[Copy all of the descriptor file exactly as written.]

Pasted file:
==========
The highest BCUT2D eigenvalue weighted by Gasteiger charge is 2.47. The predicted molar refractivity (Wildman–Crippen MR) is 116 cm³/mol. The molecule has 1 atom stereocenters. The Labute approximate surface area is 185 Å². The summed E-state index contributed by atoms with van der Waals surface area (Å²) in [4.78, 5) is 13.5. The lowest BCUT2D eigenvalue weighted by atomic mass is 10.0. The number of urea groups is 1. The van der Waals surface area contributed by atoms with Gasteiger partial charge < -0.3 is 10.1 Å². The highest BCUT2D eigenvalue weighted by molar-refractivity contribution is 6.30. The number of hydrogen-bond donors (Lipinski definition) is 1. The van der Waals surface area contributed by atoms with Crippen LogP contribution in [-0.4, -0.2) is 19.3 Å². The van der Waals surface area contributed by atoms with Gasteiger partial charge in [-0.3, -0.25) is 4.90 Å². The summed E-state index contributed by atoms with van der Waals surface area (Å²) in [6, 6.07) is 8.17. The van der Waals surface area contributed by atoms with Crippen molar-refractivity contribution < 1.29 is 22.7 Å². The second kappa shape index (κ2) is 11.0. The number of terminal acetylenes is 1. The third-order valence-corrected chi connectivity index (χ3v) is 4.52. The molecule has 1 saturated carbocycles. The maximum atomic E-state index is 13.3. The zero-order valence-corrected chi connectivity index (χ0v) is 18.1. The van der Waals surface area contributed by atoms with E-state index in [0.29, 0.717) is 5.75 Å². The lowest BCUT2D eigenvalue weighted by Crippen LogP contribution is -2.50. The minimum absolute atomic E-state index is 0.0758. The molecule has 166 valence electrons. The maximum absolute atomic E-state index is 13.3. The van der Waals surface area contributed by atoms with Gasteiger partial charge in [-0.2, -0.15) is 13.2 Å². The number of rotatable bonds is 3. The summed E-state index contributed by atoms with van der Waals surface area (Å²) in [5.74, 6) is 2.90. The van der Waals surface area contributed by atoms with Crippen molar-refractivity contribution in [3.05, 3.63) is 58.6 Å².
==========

The highest BCUT2D eigenvalue weighted by Gasteiger charge is 2.47. The predicted molar refractivity (Wildman–Crippen MR) is 116 cm³/mol. The molecule has 1 atom stereocenters. The Labute approximate surface area is 185 Å². The summed E-state index contributed by atoms with van der Waals surface area (Å²) in [4.78, 5) is 13.5. The lowest BCUT2D eigenvalue weighted by atomic mass is 10.0. The number of urea groups is 1. The van der Waals surface area contributed by atoms with Gasteiger partial charge < -0.3 is 10.1 Å². The highest BCUT2D eigenvalue weighted by molar-refractivity contribution is 6.30. The number of hydrogen-bond donors (Lipinski definition) is 1. The van der Waals surface area contributed by atoms with Crippen LogP contribution in [-0.4, -0.2) is 19.3 Å². The van der Waals surface area contributed by atoms with Gasteiger partial charge in [-0.3, -0.25) is 4.90 Å². The summed E-state index contributed by atoms with van der Waals surface area (Å²) in [6, 6.07) is 8.17. The van der Waals surface area contributed by atoms with Crippen molar-refractivity contribution < 1.29 is 22.7 Å². The second kappa shape index (κ2) is 11.0. The number of terminal acetylenes is 1. The third-order valence-corrected chi connectivity index (χ3v) is 4.52. The molecule has 1 saturated carbocycles. The maximum atomic E-state index is 13.3. The zero-order valence-corrected chi connectivity index (χ0v) is 18.1. The van der Waals surface area contributed by atoms with E-state index in [0.29, 0.717) is 5.75 Å². The lowest BCUT2D eigenvalue weighted by Crippen LogP contribution is -2.50. The minimum absolute atomic E-state index is 0.0758. The molecule has 166 valence electrons. The maximum absolute atomic E-state index is 13.3. The van der Waals surface area contributed by atoms with Gasteiger partial charge in [-0.2, -0.15) is 13.2 Å². The number of rotatable bonds is 3. The summed E-state index contributed by atoms with van der Waals surface area (Å²) in [5.74, 6) is 2.90. The van der Waals surface area contributed by atoms with Crippen molar-refractivity contribution in [3.05, 3.63) is 58.6 Å².